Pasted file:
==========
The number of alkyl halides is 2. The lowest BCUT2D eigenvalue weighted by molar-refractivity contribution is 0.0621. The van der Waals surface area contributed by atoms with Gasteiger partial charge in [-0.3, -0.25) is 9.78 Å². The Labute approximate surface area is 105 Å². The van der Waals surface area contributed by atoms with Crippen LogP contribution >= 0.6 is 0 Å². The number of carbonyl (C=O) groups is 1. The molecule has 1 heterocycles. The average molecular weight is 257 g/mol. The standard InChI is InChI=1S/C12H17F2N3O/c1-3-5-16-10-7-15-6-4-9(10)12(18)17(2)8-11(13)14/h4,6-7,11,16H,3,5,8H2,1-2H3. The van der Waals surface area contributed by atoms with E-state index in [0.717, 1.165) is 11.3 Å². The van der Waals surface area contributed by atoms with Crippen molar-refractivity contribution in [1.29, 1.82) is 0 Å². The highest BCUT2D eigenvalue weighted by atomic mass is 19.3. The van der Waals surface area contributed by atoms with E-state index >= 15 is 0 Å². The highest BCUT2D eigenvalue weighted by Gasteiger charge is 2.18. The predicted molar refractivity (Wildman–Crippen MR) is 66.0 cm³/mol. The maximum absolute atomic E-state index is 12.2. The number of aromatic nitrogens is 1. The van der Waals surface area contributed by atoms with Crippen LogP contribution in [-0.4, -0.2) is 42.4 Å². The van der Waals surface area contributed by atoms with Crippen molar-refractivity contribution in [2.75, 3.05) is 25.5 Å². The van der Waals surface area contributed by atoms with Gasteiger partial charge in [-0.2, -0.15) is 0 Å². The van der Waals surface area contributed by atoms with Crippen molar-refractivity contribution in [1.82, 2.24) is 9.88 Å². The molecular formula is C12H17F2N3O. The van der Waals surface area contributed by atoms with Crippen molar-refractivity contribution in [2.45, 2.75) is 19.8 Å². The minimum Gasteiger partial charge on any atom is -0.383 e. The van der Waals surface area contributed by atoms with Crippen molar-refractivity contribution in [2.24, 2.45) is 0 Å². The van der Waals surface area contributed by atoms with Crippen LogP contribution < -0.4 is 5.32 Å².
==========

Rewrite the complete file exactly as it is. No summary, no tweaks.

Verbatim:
The number of alkyl halides is 2. The lowest BCUT2D eigenvalue weighted by molar-refractivity contribution is 0.0621. The van der Waals surface area contributed by atoms with Gasteiger partial charge in [-0.3, -0.25) is 9.78 Å². The Labute approximate surface area is 105 Å². The van der Waals surface area contributed by atoms with Crippen LogP contribution >= 0.6 is 0 Å². The number of carbonyl (C=O) groups is 1. The molecule has 1 heterocycles. The average molecular weight is 257 g/mol. The standard InChI is InChI=1S/C12H17F2N3O/c1-3-5-16-10-7-15-6-4-9(10)12(18)17(2)8-11(13)14/h4,6-7,11,16H,3,5,8H2,1-2H3. The van der Waals surface area contributed by atoms with E-state index in [0.717, 1.165) is 11.3 Å². The van der Waals surface area contributed by atoms with Crippen molar-refractivity contribution in [1.29, 1.82) is 0 Å². The highest BCUT2D eigenvalue weighted by atomic mass is 19.3. The van der Waals surface area contributed by atoms with E-state index >= 15 is 0 Å². The highest BCUT2D eigenvalue weighted by Gasteiger charge is 2.18. The predicted molar refractivity (Wildman–Crippen MR) is 66.0 cm³/mol. The maximum absolute atomic E-state index is 12.2. The number of aromatic nitrogens is 1. The van der Waals surface area contributed by atoms with Crippen LogP contribution in [-0.4, -0.2) is 42.4 Å². The van der Waals surface area contributed by atoms with Crippen molar-refractivity contribution in [2.75, 3.05) is 25.5 Å². The van der Waals surface area contributed by atoms with Gasteiger partial charge in [-0.2, -0.15) is 0 Å². The van der Waals surface area contributed by atoms with Crippen molar-refractivity contribution in [1.82, 2.24) is 9.88 Å². The molecular formula is C12H17F2N3O. The van der Waals surface area contributed by atoms with Crippen molar-refractivity contribution in [2.45, 2.75) is 19.8 Å². The minimum Gasteiger partial charge on any atom is -0.383 e. The van der Waals surface area contributed by atoms with Crippen molar-refractivity contribution in [2.24, 2.45) is 0 Å². The van der Waals surface area contributed by atoms with Crippen LogP contribution < -0.4 is 5.32 Å².